In fact, for quite some time the actual instructions of the external world are run on a RISC type internal core... the problem again is that if the uOPs are poorly chosen or designed, well, eventually you run into a brick wall and have to start over ...

The problem peering into a company like Intel is that you have no idea of which is the real reason that the decision is made ... This could be pure marketing, or it could be an engineering necessity ...

Like the architecture where the user was only to plug in more CPUs and they would self-organize ... the trouble was when you added the 5th and later CPU the perfomance decreased as the CPUs spent all their time coordinating tasks that they got nothing done ... I can't for the life of me remember the chip number ... cool idea that did not work ...

Donald A. Tevault
Donald A. Tevault
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RE: RE: I'm a bit puzzled

Message 80719 in response to message 80717

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I'm a bit puzzled by this Nehalem. According to Intel marketing, it's a brand new microarchitecture and as such the successor to the Core µ-architecture. But .... why??

Are the differences really that big that it's justified to claim it's something new?
And look how long the P6 architecure was around (all the way from Pentium Pro to the Pentium M or even the Yonah core). The core microarchitecure is still quite new and has since its introduction outclassed the competition, so why already proclaim it outdated?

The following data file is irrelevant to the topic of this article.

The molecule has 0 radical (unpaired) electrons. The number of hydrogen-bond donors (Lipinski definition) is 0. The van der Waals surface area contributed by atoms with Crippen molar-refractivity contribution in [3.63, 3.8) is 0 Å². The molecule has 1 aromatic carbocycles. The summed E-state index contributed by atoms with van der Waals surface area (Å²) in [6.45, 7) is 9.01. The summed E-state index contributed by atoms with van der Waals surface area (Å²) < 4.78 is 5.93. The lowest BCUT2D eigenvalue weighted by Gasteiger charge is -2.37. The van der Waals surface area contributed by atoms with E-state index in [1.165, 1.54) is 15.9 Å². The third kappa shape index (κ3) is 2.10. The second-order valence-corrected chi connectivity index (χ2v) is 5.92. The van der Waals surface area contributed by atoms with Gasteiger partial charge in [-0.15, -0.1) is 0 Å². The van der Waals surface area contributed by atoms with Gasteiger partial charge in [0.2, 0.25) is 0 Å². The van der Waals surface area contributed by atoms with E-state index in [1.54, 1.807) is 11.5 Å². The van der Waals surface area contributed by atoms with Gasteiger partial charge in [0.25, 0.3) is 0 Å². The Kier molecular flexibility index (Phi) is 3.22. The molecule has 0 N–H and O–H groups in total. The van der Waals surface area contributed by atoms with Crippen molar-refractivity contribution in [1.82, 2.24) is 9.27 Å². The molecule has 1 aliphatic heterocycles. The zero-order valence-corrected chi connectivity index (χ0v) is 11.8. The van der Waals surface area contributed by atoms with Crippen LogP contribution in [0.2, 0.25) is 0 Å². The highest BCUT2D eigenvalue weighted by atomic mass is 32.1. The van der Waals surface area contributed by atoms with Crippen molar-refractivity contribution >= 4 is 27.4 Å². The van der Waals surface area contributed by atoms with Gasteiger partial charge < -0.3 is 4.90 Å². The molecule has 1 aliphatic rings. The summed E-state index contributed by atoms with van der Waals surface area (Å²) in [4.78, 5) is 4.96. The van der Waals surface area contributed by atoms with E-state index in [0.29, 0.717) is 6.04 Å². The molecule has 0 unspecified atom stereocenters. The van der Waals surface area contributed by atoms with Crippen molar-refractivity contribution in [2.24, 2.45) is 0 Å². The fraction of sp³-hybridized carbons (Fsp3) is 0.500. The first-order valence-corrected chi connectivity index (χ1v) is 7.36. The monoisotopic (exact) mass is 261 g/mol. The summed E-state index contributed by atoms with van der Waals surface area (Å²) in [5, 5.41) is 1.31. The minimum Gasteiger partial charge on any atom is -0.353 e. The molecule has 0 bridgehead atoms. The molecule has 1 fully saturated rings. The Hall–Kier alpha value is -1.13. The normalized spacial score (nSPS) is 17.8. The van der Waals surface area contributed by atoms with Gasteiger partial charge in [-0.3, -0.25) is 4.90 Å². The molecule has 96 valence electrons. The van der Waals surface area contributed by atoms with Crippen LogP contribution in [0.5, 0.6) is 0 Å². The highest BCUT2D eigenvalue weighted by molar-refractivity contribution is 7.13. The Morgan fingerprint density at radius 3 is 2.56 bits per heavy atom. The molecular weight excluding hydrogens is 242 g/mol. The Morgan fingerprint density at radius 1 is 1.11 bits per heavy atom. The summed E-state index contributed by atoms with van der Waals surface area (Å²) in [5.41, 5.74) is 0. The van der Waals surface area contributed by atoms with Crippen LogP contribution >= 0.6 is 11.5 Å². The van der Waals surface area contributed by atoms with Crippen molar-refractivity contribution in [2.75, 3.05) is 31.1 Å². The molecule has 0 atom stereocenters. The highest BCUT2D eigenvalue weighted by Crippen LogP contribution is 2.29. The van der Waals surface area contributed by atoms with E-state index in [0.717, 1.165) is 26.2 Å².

CU
Bikeman

I'm no expert on processor architectures, but what I get from reading trade rags is that the big differences are an on-chip memory controller (AMD had this long ago, and it may have been very significant in the performance advantage they had over Intel for a while) and dedicated vs. shared cache (again, what AMD has had for some time). Killing the core microarchitecture this quickly looks to me to be a preemptive strike against AMD.

With Nehalem, Intel will finally get rid of their old-fashioned front-side bus architecture, and replace it with a Direct Connect Architecture, which will be somewhat similar to AMD's HyperTransport. The current front-side bus design is somewhat of a bottleneck, and is the reason that Core 2 processors have to have such massive amounts of cache in order to have decent performance.

Also, Nehalem will be a native quad-core, whereas the current Core 2 Quad's are really just two dual cores placed in one mounting.

And yeah, this is a preemptive strike on AMD. The Intel guys were caught with their pants down once, and I don't think that want it to happen again.

Winterknight
Winterknight
Joined: 4 Jun 05
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RE: RE: RE: I'm a bit

Message 80720 in response to message 80719

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I'm a bit puzzled by this Nehalem. According to Intel marketing, it's a brand new microarchitecture and as such the successor to the Core µ-architecture. But .... why??

Are the differences really that big that it's justified to claim it's something new?
And look how long the P6 architecure was around (all the way from Pentium Pro to the Pentium M or even the Yonah core). The core microarchitecure is still quite new and has since its introduction outclassed the competition, so why already proclaim it outdated?

CU
Bikeman

I'm no expert on processor architectures, but what I get from reading trade rags is that the big differences are an on-chip memory controller (AMD had this long ago, and it may have been very significant in the performance advantage they had over Intel for a while) and dedicated vs. shared cache (again, what AMD has had for some time). Killing the core microarchitecture this quickly looks to me to be a preemptive strike against AMD.